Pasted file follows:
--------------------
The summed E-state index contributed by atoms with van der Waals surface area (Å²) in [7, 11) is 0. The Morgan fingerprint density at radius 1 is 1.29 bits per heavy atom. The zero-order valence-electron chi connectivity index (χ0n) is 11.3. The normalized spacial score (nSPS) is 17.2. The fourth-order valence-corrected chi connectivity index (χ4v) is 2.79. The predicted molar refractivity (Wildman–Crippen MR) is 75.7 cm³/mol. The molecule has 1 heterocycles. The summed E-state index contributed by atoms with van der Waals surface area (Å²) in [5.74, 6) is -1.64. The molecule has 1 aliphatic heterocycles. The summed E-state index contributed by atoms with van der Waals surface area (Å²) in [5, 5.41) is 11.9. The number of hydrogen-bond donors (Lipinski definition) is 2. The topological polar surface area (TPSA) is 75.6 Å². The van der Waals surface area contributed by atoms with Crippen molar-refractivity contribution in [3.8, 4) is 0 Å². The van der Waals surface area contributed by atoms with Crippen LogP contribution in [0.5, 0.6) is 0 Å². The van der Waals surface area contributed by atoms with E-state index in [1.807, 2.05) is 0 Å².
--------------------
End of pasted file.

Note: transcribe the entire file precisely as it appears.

The summed E-state index contributed by atoms with van der Waals surface area (Å²) in [7, 11) is 0. The Morgan fingerprint density at radius 1 is 1.29 bits per heavy atom. The zero-order valence-electron chi connectivity index (χ0n) is 11.3. The normalized spacial score (nSPS) is 17.2. The fourth-order valence-corrected chi connectivity index (χ4v) is 2.79. The predicted molar refractivity (Wildman–Crippen MR) is 75.7 cm³/mol. The molecule has 1 heterocycles. The summed E-state index contributed by atoms with van der Waals surface area (Å²) in [5.74, 6) is -1.64. The molecule has 1 aliphatic heterocycles. The summed E-state index contributed by atoms with van der Waals surface area (Å²) in [5, 5.41) is 11.9. The number of hydrogen-bond donors (Lipinski definition) is 2. The topological polar surface area (TPSA) is 75.6 Å². The van der Waals surface area contributed by atoms with Crippen molar-refractivity contribution in [3.8, 4) is 0 Å². The van der Waals surface area contributed by atoms with Crippen LogP contribution in [0.5, 0.6) is 0 Å². The van der Waals surface area contributed by atoms with E-state index in [1.807, 2.05) is 0 Å².